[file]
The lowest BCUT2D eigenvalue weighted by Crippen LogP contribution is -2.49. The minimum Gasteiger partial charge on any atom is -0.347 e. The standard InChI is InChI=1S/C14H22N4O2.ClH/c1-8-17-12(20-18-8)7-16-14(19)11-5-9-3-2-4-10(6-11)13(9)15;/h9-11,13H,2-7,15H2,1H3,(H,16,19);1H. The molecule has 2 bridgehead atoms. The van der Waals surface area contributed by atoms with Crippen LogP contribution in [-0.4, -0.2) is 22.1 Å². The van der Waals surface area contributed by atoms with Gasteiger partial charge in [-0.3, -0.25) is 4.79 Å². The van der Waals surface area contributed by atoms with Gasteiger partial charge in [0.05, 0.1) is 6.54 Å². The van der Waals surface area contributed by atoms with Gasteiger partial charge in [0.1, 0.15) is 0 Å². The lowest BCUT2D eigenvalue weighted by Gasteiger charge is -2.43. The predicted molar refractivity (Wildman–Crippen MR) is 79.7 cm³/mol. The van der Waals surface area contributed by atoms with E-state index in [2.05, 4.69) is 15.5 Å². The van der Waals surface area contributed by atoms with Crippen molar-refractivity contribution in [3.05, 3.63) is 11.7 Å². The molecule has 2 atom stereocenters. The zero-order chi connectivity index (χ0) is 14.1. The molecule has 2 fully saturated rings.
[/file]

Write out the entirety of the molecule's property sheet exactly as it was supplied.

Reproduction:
The lowest BCUT2D eigenvalue weighted by Crippen LogP contribution is -2.49. The minimum Gasteiger partial charge on any atom is -0.347 e. The standard InChI is InChI=1S/C14H22N4O2.ClH/c1-8-17-12(20-18-8)7-16-14(19)11-5-9-3-2-4-10(6-11)13(9)15;/h9-11,13H,2-7,15H2,1H3,(H,16,19);1H. The molecule has 2 bridgehead atoms. The van der Waals surface area contributed by atoms with Crippen LogP contribution in [-0.4, -0.2) is 22.1 Å². The van der Waals surface area contributed by atoms with Gasteiger partial charge in [-0.3, -0.25) is 4.79 Å². The van der Waals surface area contributed by atoms with Gasteiger partial charge in [0.05, 0.1) is 6.54 Å². The van der Waals surface area contributed by atoms with Gasteiger partial charge in [0.1, 0.15) is 0 Å². The lowest BCUT2D eigenvalue weighted by Gasteiger charge is -2.43. The predicted molar refractivity (Wildman–Crippen MR) is 79.7 cm³/mol. The van der Waals surface area contributed by atoms with E-state index in [2.05, 4.69) is 15.5 Å². The van der Waals surface area contributed by atoms with Crippen molar-refractivity contribution in [3.05, 3.63) is 11.7 Å². The molecule has 2 atom stereocenters. The zero-order chi connectivity index (χ0) is 14.1. The molecule has 2 fully saturated rings.